That is all for now...

Tuesday, April 8, 2008

Waste Management Conference - Kuwait

It is promising to see that in spite of the issue Kuwait and the rest of the Middle East countries have with waste, there are many efforts coming forth to address it. There is a Waste Conference being held this week in Kuwait, where many of the people behind these efforts are coming together in an organized conference to address this issue. I am very much looking forward to attend. The conference is three days long and will be addressing many problems and proposing many solutions. Representatives from many countries will be there from countries such as Bahrain, Lebanon and UAE. This is the web site for the conference:

How Can Sustainability and Social Responsibility Contribute to the Future of the Middle East?

With their potential for economic growth and their financial wealth, Kuwait and the rest of the Gulf countries have the potential to become front runners in the Middle East in considering the environment and social responsibility, and I hope to help them to start that foundation.
The Middle East is a fascinating place with so much cultural richness and financial prosperity. People of the region are increasingly growing aware of the changing climate of business and of the world as a result of globalization and as such there is growing potential for development here. We can see already a substantial amount of growth and innovation in a very short period of time through the example of Dubai. Unfortunately, one area that still lacks a greater awareness is the environment and how it is being impacted by the current practices of companies and individuals. This problem affects all aspects of life from physical health to the natural beauty of the region. This problem however can also be viewed as a treasure box of opportunity for those who have vision and initiative and wish to consider sustainable concepts and how they can adopt them in their businesses.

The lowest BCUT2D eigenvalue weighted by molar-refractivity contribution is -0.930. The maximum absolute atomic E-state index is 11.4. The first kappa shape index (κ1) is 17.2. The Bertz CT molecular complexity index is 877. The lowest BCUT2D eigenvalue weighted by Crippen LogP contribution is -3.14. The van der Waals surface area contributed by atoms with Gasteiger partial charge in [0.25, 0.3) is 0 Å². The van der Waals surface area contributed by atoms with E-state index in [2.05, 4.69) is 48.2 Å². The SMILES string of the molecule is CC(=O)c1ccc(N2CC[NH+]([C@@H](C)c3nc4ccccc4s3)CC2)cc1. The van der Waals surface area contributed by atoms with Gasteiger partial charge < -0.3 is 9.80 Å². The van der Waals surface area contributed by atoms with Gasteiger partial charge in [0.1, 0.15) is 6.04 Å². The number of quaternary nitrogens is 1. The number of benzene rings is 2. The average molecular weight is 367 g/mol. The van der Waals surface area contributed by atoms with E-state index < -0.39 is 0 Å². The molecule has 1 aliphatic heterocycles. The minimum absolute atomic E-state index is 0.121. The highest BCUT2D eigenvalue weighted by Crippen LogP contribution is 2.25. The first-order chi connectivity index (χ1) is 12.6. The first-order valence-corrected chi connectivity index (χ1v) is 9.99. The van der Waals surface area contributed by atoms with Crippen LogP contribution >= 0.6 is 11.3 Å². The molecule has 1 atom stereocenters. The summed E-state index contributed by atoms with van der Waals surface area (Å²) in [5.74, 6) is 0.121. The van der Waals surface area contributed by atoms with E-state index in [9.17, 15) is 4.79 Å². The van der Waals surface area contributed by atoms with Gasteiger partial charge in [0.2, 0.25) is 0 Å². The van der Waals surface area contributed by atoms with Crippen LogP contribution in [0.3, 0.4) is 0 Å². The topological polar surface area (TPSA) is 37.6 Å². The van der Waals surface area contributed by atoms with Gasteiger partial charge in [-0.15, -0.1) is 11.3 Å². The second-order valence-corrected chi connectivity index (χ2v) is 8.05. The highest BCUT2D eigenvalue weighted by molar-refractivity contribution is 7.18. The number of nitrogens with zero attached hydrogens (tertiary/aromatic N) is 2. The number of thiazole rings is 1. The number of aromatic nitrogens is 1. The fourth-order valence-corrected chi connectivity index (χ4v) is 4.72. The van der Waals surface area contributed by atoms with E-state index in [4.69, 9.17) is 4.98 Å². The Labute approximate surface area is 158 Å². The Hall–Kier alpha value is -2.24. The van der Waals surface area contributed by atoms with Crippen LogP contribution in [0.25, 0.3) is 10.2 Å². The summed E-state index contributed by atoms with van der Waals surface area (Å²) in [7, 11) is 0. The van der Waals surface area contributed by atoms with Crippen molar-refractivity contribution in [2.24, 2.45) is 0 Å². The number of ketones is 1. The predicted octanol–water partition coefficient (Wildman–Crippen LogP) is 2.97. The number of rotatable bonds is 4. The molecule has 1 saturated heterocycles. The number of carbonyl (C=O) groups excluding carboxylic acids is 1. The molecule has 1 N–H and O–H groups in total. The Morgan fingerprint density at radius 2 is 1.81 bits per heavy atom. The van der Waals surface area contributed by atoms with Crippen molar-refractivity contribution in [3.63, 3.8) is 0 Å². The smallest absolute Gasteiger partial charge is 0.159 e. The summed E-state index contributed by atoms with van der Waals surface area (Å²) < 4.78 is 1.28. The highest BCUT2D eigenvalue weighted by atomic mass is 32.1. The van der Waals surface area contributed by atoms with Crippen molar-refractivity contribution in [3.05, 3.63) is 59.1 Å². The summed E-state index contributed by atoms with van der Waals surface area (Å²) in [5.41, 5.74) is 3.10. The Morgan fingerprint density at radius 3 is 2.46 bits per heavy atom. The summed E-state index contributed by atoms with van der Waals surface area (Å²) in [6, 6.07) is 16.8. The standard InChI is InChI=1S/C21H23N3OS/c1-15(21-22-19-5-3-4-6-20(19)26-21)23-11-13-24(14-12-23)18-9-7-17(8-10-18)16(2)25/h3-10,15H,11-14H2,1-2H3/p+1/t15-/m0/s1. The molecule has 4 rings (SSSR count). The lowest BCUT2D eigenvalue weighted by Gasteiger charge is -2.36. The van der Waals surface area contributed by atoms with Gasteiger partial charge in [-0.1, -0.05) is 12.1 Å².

I chose this cause because I love the Middle East. I am originally from Latin America and study in the University of Washington and I am studying abroad in Kuwait. I had so much success here and fell in love with the region so much that I was looking for a way I could give back to a place that had given me so much. I realized quickly that the region overall had great issues with regards to the environment. The beautiful beaches of the gulf were littered with garbage, there were little if any recycling programs, no awareness campaigns and lesson plans for the schools with regards to the environment, all of the landfills were unplanned and unlined and the waste seeping into the soil and polluting the storm water drains. Yet I could not understand how such a wealthy country with the financial means to take care of this issue and with a government committee assigned to the environment was allowing this to be this way. I decided I would try to see how I can help make a change for the better just as many countries have also done with regards to such issues as waste management such as the UK.